factual content that allows the court to draw the reasonable
inference that the defendant is liable for the misconduct
alleged. The plausibility standard ... asks for more than a
sheer possibility that a defendant has acted
unlawfully." Id. The court is not required to
accept legal conclusions, unsupported by alleged facts, as
se pleadings are held to less stringent standards than
pleadings by attorneys. Haines v. Kerner, 404 U.S.
519, 520-21 (1972). That is, the court should construe
pleadings by pro se plaintiffs liberally and afford the
plaintiffs the benefit of any doubt. Karim-Panahi v. Los
Angeles Police Dep't, 839 F.2d 621, 623 (9th Cir.
1988). Additionally, a pro se litigant is entitled to notice
of the deficiencies in the complaint and the opportunity to
amend, unless the complaint's deficiencies cannot be
cured by amendment. Id.
alleges that he owns substantial real property in Santa Cruz
County, California. This property has been the subject of
litigation since at least 2010, apparently stemming from the
disputed classification of the property under California law
and Plaintiffs use of the property. Compl. 5. The nature and
details of the dispute are not clear from the Complaint, but
Plaintiff alleges that it has "spawned" forty-two
civil cases over the last nine years and resulted in over
$320, 000 in "legal fees and debt." Id.
Plaintiffs land is scheduled to be sold the County on
December 17, 2019, apparently as a result this litigation.
Id. Plaintiff alleges that the planned sale is in
violation of his constitutional due process rights and will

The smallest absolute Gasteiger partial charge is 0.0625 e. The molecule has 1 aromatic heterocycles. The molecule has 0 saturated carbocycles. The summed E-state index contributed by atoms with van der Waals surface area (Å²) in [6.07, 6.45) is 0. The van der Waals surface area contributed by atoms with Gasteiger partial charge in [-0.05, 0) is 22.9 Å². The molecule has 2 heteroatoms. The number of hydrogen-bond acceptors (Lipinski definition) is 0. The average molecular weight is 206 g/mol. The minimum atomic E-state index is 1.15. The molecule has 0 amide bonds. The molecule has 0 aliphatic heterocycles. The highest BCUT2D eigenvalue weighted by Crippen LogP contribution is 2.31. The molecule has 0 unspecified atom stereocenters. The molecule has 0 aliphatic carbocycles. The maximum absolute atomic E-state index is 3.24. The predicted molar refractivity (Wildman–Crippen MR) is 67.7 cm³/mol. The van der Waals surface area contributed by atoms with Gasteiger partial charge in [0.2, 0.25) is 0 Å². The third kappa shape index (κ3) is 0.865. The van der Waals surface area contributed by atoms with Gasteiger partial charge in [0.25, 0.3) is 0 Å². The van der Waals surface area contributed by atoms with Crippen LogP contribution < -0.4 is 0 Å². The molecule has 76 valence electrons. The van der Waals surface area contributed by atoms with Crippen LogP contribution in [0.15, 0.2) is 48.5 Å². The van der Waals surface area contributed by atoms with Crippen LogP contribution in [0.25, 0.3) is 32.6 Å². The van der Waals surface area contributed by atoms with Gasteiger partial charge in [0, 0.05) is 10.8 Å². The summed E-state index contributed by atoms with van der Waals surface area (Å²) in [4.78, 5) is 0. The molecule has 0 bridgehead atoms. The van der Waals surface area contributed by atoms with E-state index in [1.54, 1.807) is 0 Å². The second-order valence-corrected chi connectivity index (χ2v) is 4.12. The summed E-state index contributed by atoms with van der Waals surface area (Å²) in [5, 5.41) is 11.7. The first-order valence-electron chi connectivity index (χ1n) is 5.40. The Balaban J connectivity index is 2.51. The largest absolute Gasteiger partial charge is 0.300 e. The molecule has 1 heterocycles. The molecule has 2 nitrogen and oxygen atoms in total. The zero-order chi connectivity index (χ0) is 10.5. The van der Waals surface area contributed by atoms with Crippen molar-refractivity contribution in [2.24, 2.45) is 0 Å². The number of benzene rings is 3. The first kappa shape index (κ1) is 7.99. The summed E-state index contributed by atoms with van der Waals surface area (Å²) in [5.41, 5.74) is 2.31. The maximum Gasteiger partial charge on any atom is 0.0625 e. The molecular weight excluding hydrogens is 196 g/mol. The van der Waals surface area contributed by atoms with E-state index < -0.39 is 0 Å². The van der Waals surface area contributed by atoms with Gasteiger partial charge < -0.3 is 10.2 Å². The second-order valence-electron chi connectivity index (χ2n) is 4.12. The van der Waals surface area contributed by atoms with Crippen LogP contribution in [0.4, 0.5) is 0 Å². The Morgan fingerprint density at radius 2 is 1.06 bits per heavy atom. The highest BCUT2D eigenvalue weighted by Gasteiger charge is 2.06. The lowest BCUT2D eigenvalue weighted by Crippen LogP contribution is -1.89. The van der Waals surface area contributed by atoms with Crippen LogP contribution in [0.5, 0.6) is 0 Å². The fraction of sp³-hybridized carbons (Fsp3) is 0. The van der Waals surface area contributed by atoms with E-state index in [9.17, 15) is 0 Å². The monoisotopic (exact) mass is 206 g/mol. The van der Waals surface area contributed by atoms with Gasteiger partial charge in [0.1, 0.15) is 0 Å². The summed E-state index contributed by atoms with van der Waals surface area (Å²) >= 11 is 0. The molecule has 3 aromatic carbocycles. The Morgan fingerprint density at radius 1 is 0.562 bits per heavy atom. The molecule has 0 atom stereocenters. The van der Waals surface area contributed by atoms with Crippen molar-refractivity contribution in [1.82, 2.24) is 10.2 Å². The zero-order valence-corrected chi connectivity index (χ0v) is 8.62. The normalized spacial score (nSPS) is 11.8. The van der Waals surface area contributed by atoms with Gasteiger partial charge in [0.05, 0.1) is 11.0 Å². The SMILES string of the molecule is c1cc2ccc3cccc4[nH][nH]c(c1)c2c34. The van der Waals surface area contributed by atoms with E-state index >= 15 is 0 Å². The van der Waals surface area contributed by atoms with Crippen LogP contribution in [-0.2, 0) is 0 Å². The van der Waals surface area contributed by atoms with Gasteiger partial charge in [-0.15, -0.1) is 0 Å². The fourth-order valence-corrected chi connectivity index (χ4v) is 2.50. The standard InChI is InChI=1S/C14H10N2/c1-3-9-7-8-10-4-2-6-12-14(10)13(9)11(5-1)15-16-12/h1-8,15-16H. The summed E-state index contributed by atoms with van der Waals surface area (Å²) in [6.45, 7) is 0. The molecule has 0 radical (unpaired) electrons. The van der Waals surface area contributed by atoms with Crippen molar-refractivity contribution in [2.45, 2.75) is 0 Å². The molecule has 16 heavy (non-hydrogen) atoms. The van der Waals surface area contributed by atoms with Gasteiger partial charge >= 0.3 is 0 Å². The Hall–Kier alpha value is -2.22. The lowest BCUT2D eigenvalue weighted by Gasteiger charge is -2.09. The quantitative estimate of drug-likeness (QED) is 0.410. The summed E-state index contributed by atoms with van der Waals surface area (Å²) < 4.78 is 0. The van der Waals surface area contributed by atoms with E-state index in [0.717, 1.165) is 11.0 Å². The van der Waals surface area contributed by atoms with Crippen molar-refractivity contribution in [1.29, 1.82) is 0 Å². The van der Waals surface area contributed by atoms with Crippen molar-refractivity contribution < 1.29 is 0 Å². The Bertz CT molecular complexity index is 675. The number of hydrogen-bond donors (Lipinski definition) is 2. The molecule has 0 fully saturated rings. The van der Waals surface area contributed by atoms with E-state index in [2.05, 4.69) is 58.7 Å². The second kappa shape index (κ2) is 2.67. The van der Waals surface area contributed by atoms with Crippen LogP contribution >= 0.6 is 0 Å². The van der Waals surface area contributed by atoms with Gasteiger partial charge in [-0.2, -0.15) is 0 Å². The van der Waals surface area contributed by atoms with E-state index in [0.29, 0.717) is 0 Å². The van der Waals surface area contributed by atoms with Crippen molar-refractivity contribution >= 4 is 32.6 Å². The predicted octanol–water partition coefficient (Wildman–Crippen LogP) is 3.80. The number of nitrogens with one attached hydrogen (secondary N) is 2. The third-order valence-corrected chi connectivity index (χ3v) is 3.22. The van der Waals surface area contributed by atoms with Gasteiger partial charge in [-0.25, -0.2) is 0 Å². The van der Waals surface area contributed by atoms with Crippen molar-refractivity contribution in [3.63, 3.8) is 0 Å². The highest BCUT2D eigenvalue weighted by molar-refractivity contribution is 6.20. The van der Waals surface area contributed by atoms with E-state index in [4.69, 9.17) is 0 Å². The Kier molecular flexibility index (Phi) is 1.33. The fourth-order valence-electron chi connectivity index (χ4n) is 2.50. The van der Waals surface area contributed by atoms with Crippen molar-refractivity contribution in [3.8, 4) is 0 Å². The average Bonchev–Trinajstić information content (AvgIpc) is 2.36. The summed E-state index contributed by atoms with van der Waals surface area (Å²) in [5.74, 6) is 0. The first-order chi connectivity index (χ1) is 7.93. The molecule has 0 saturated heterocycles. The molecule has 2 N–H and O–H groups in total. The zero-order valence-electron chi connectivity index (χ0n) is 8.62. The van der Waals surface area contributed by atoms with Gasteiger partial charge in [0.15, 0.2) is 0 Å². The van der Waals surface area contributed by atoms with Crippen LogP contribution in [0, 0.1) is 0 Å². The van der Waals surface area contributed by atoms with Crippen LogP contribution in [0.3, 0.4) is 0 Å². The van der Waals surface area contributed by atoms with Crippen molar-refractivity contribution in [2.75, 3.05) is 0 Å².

result in the loss of endangered wildlife habitat through
logging on the property. Id.; TRO Mot. Plaintiff
asks this court to enjoin the scheduled sale of Plaintiffs
property; "[p]erform a full Federal investigation
regarding due process and obvious corruption," in the
Santa Cruz county court; appoint an attorney for Plaintiff;
and award $111, 111, 111.11 in damages. Compl. 6.
asserts that if the property is sold, it will be logged and
developed as housing. TRO Mot. In addition to the loss of
trees, Plaintiff claims that this will result in the loss of
wildlife habitat and potential harm to Native American sacred
sites and natural springs. Plaintiff also alleges that over
100 of his vehicles "consisting primarily of antique
cars, trucks, and prototypes," including the prototype
for the Toyota Prius, have already been removed and
destroyed. In addition, Plaintiff alleges that over 50 of his
bicycles have been removed and that he has been forced
"to give away 4 airplanes to prevent them from getting
destroyed without due process." TRO Mot.
first and most significant problem with the Complaint is that
it fails to adequately state a basis for this Court to
exercise personal jurisdiction over the defendants. Where, as
here, there is no federal statute governing personal
jurisdiction, the law of the state in which the Court sits
applies. CollegeSource, Inc. v. AcademyOne, Inc.,653 F.3d 1066, 1073 (9th Cir. 2011). Oregon's long arm
statute, Oregon Rule of Civil Procedure ("ORCP") 4,
extends personal jurisdiction to the ...